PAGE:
From secret criminal background investigations to a high school teacher handing out campaign signs during the school day, the Clay Communicator reports that it was a reckless and ruckus election in Clay County.

One county official used his "political clout" to have police do a background check on his opponent and a school teacher reportedly used "down time" at school to have students assemble his campaign signs, some of which were taken home on school buses, reportedly with those sharp wires protruding.

The teacher said he saw nothing wrong with asking the kids for help.

"Never before in this county have so many people tried so hard and spent so much to get elected to an office," wrote editor Andy Waddell, who often says he may be the most hated man in Clay County.

Waddell himself is a candidate for County Commission under the Mountain Party banner.

"From radio ads to outdoor bill boards to web sites and web site advertising, the money has been spent," he said. A candidate for sheriff, Morgan Gibson, reportedly offered to hand over $1000 to each area fire department, contingent on being elected to the post.

Waddell said Gibson felt it was no different than any other politician making an election year promise.

Another candidate for sheriff, Joe Morris, apparently heard about Gibson's offer and made a bigger offer to the fire departments, according to Waddell.

Joan Casto with the WV Secretary of State's office said such offers are illegal, quoting the State Code 3-9-13 and 3-9-12. Both candidates pulled their proposals.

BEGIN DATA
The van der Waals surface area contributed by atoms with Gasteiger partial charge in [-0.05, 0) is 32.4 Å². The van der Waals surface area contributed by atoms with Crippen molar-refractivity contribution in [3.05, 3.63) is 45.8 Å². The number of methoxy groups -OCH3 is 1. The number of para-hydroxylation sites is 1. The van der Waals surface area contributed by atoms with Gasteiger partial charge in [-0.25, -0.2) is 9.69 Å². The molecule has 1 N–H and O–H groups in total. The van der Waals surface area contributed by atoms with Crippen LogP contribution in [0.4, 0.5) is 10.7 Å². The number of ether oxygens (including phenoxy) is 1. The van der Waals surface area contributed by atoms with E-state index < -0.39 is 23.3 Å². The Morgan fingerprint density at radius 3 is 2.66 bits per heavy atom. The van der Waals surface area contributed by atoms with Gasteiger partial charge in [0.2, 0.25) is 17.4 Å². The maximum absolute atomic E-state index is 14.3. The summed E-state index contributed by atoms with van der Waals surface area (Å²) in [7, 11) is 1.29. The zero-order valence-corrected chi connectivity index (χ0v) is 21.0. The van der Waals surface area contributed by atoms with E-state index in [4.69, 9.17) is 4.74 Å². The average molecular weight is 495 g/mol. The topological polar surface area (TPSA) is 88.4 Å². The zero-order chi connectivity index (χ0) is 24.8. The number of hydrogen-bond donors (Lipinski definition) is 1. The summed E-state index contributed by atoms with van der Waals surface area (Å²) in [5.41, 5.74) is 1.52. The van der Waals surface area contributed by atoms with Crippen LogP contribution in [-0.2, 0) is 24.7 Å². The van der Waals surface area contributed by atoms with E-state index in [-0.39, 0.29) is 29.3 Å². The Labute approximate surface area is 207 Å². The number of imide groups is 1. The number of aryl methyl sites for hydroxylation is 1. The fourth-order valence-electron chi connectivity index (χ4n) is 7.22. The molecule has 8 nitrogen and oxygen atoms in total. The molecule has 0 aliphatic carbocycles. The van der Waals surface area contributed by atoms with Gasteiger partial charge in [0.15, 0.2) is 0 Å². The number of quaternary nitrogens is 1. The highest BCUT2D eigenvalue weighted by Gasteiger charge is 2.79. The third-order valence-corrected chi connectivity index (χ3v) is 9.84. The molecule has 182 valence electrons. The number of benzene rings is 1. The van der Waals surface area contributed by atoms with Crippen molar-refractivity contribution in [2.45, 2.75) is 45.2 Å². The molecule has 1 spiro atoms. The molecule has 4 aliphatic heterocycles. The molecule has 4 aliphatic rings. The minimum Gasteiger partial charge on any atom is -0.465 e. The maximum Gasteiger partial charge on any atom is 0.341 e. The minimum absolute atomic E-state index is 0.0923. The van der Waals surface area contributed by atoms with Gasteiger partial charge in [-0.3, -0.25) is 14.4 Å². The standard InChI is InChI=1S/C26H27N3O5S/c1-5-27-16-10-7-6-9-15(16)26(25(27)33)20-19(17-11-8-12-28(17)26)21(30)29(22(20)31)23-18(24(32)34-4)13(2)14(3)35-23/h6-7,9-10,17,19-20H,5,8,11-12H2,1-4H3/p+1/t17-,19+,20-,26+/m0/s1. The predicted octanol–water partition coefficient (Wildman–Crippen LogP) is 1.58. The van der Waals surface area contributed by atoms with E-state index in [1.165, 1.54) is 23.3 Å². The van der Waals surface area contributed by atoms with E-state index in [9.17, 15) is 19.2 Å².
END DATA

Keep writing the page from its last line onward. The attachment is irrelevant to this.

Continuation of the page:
Candidate Wayne King saw some of his signs go up in flames, while Prosecuting Attorney candidate Barbara Schamberger had signs defaced by red paint. Signs went up saying "Anybody but Scott Legg for Sheriff".

There was at least one problem with a voter on election day who was angered after he was told he wasn't properly registered at the Maysel precinct. The voter then went to the County Clerk's office to express his anger with what Waddell calls "potty mouth."

"His next stop was Clay Middle School where he stood in line waiting to vote with Vice Principal Jim Haynie nearby. With more foul language spewing from Legg, Haynie told him to stop the potty mouth. Irate, Legg took a folding chair and whopped Haynie up side the head before fleeing."

He later returned to the school and voted, "much more subdued" after being talked to by police officers.

Waddell may be best remembered for opposing "alter calls" at Clay County schools, calling PSD water outfits to task and opposing the hanging of the ten commandments in the county court house.